Neither he nor his parents sinned; it is so that the works of God might be made visible through him. – John 9: 3

   In our Lord’s time, individual disfigurement or disease, or flaws like blindness could be the consequence of the sin of one’s parents or even for a future sin the person had not yet committed. Our Lord’s response to this idea was to say “No!” The Father’s love is unlimited. No one is abandoned or rejected by God – ever. God loves the short & tall, the thin & the plump, the young & the old, the married & the single, the bright & the retarded, the sick & the well, the blind & the sighted, the virtuous & the sinner, those who love Him in return & those who do not.

   “A Circle of Children” is the title of a book in which the author Mary McCracken tells her loving story of helping children who knew only how to hate. It’s the story of a teacher with a listening heart who learned how to understand the private hells of emotionally disturbed children. She begins her book with a description of her first visit to a special school for such children. She says,

   “… there was something strange about the children. It was not their bodies; no one was deformed. In fact, most were beautifully made. There was a translucent quality in their faces, but there was also something more, perhaps less: a stillness in their expression. These children did not call to each other or playfully poke or tease; instead they sat silently, turned inward.

   “Suddenly the room became filled with noise & motion. Chairs were shoved to the edge of the room while the director thumped loudly on the piano. The children galloped in pairs around & around until suddenly one tiny girl broke away & flung herself to the floor, screaming high-pitched, indecipherable screams. Her small legs, clad in red tights, were rigid, spread-eagled against the blue floor. She pulled her plaid skirt over her head & beneath it screamed, ‘Vacuum cleaner. Look! Aaaahhh! Oooohh! Get it! Here it comes!’ She sat up, pointing to the door. Her terror was real: I felt it inside & expected to see a monster vacuum cleaner rolling in, sucking us all into a giant bag. But there was nothing, & gradually the terror dissolved …. Only her teacher knelt beside her, talking softly, touching her shoulder, her hair. The gathering her up, she held the child against her own body until the terror was gone.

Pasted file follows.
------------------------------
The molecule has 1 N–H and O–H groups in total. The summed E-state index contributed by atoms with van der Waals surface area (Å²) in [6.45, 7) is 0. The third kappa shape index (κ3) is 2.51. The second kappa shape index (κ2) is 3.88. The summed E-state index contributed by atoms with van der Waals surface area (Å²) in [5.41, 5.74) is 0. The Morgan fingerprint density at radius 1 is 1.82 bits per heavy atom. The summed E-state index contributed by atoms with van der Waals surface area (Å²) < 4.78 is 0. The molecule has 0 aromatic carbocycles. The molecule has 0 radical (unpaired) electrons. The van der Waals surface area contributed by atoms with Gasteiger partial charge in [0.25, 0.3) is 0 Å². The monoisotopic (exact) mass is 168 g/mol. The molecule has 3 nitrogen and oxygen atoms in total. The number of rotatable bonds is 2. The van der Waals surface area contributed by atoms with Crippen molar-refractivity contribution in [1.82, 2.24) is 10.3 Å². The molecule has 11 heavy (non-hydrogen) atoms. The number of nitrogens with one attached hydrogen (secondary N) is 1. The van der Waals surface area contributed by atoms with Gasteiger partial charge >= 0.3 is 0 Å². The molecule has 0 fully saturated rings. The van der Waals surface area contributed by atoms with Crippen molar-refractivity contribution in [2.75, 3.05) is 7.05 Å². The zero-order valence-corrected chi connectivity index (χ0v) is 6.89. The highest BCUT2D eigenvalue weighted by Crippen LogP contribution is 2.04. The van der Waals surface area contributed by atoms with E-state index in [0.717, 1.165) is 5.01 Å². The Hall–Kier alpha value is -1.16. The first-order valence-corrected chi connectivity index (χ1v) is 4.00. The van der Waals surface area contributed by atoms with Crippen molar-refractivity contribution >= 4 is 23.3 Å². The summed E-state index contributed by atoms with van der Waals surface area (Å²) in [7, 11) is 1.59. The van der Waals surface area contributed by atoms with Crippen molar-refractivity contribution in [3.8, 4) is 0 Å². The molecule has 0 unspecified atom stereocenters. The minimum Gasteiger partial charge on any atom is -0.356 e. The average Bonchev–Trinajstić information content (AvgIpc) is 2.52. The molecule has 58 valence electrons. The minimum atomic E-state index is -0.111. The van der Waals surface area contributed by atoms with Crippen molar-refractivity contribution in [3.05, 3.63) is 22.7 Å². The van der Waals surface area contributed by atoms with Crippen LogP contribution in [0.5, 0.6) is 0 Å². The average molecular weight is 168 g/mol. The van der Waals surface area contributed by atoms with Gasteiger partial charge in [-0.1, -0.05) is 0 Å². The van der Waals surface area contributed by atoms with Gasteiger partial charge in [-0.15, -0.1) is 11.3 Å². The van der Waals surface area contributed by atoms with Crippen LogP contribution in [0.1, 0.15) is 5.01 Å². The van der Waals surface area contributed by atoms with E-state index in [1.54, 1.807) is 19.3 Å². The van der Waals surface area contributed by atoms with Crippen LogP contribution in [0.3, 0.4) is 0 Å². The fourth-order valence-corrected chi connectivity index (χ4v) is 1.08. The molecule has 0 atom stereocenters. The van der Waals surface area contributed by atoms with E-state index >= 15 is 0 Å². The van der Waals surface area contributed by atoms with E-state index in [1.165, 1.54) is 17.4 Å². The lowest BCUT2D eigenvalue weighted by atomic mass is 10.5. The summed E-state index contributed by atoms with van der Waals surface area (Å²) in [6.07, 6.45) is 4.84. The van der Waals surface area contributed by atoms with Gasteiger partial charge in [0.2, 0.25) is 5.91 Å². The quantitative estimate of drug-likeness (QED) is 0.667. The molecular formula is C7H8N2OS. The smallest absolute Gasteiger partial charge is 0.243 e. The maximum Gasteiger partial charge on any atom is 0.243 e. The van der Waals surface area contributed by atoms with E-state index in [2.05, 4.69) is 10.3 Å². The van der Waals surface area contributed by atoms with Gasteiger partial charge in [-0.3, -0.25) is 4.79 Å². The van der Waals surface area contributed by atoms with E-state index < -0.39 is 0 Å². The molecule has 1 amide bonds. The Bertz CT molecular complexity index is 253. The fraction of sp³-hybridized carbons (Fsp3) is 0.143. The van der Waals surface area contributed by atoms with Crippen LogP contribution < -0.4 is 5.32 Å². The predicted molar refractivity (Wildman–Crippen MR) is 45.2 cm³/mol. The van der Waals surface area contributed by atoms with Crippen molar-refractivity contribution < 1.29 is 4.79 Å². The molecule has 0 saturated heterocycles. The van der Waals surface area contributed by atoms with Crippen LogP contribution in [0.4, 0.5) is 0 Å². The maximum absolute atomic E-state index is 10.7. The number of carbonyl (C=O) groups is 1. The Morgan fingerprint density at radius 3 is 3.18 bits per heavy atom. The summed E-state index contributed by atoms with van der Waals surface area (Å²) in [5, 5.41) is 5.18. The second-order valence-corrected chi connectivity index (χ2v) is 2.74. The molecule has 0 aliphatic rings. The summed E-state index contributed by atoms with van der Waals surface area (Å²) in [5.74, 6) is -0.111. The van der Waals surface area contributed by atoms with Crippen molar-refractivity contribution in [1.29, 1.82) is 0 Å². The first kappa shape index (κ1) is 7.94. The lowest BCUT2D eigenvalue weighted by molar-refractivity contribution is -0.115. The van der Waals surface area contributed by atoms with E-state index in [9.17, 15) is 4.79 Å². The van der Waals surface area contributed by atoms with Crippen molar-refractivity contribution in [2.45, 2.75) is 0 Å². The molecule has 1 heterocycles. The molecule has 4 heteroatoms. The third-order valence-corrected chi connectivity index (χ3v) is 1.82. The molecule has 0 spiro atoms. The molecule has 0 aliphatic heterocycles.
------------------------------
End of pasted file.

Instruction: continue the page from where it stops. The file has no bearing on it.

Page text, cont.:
“As surely as I had seen the vacuum cleaner, I felt the loving care that has displaced the terror. In that instant I knew that I would one day work on this school. I felt I had been here before. I was at home. The woman beside me touched my arm. ‘My God, Mary, I can’t take much more of this. Let’s get out of here … these children are crazy … Come on, let’s go.’

   Mary McCracken stood on the steps of the school watching her friend drive away. ‘I too could leave,’ she writes. ‘I could get into my car, raise the white convertible top, & drive back to my safe suburban life …. I lingered a moment more on the steps – then I turned & went back into the school.’”

   The rest of the book tells the story of the marvelous things Mary went on to do with & for those children. In the words of a distinguished literary critic, Clifton Fadiman: “We finish the book shaken yet uplifted, for we have watched how love & understanding, working together, can produce what once were called miracles.”

   We can let God’s works show through us, just as they were through the man born blind. We can do marvelous things in God’s name. All we need is faith & trust in the vision He gives to each of us. AMEN!